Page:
Sexualised substance use and mental health in men, who have sex with men – results of the 'German Chemsex Survey'
Background: Sexualized substance use (“chemsex”) is a rising phenomenon among men, who have sex with men (MSM). Under the influence of recreational drugs like GHB/GBL, mephedrone, methamphetamines ketamine or cocaine, users tend to enhance, intensify and prolong sexual experiences. Adverse mental health outcomes are reported in samples of MSM with continuous substance use in sexual settings. Sexualized substance use is correlated with sexual behavior setting at risk for the acquisition and transmission of sexually transmitted infections. The study aims to describe the interplay of sexualized substance use, sexual behavior, mental health (e.g. depression, anxiety, posttraumatic stress) and psychosocial aspects (e.g. homonegativity, discrimination, loneliness, lack of social support) in a German sample of MSM with sexualized substance use. In addition, users’ needs regarding support services, peer support and harm reduction strategies were identified.
Methods: Data of the online based, non-representative “German Chemsex Survey” were collected between September and December 2018. Inclusion criteria were > 18 years of age and self-identified as man who has sex with men. The survey was promoted via social media, LGBT-networks and HIV-specialized outpatient care services.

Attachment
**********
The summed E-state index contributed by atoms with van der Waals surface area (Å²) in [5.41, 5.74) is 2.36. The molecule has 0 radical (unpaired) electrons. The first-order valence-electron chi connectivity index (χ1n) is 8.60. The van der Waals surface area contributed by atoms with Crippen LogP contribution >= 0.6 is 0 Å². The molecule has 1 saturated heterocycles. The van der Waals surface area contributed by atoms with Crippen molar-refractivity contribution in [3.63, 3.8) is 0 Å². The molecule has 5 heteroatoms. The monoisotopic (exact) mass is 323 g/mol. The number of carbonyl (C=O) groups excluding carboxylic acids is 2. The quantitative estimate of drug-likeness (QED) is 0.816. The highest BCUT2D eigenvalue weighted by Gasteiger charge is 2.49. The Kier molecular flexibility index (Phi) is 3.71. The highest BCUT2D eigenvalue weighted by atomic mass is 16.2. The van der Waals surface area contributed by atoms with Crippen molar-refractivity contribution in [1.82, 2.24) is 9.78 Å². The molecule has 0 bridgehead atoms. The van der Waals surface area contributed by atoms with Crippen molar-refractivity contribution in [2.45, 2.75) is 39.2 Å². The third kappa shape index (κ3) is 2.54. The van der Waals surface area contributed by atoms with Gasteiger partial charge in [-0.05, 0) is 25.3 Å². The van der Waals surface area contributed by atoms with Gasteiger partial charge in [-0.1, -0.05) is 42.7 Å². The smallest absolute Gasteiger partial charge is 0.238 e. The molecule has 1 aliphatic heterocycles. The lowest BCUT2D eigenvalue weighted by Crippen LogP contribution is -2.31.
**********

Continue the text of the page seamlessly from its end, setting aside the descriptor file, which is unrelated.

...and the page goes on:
Results: N= 1049 (mean age: 40y, min 18, max 88) MSM were included, education and socioeconomic status were above-average. Sexualized substance use (incl. alcohol) was reported by 83 %, substances: alcohol 85 %, amylnitrites 48 %, cannabis 27 %, MDMA 17 %, amphetamines 16 %, GHB/GBL 15 %, ketamine 11 %, cocaine 10 %, methamphetamines 8 % and mephedrone 6 %. 11 % reported any intravenous drug use, and among those, 74 % used methamphetamine, 35 % mephedrone and 30 % ketamine. Substance use often occurred in private settings e.g. at home (52 %), or at private sex parties (44 %). 66 % used geo-social dating apps to meet sexpartners. 9 % reported that they want to reduce or quit sexualized substance use and are interested in professional support. 41 % reported non-consensual actions during sexual encounters and 15 % reported physical violence in sexual situations. In one third of those cases, substances were involved. Current prevalence for depression was 13 %, for symptoms of posttraumatic stress disorder 12 % and 3 % for symptoms of generalized anxiety disorder. Lifetime prevalence for at least one suicide attempt was 6 %.
Conclusion: Sexualized drug use was common in this sample of German MSM, especially for stimulant drugs. MSM with sexualized substance use seem to be a vulnerable group for mental health problems like depression, suicide attempts and posttraumatic stress. Sexualized substance use often occurs in private settings, which is a challenge for MSM-community based prevention. Frequently used geo-social dating apps might be an alternative way to spread prevention and harm reduction messages.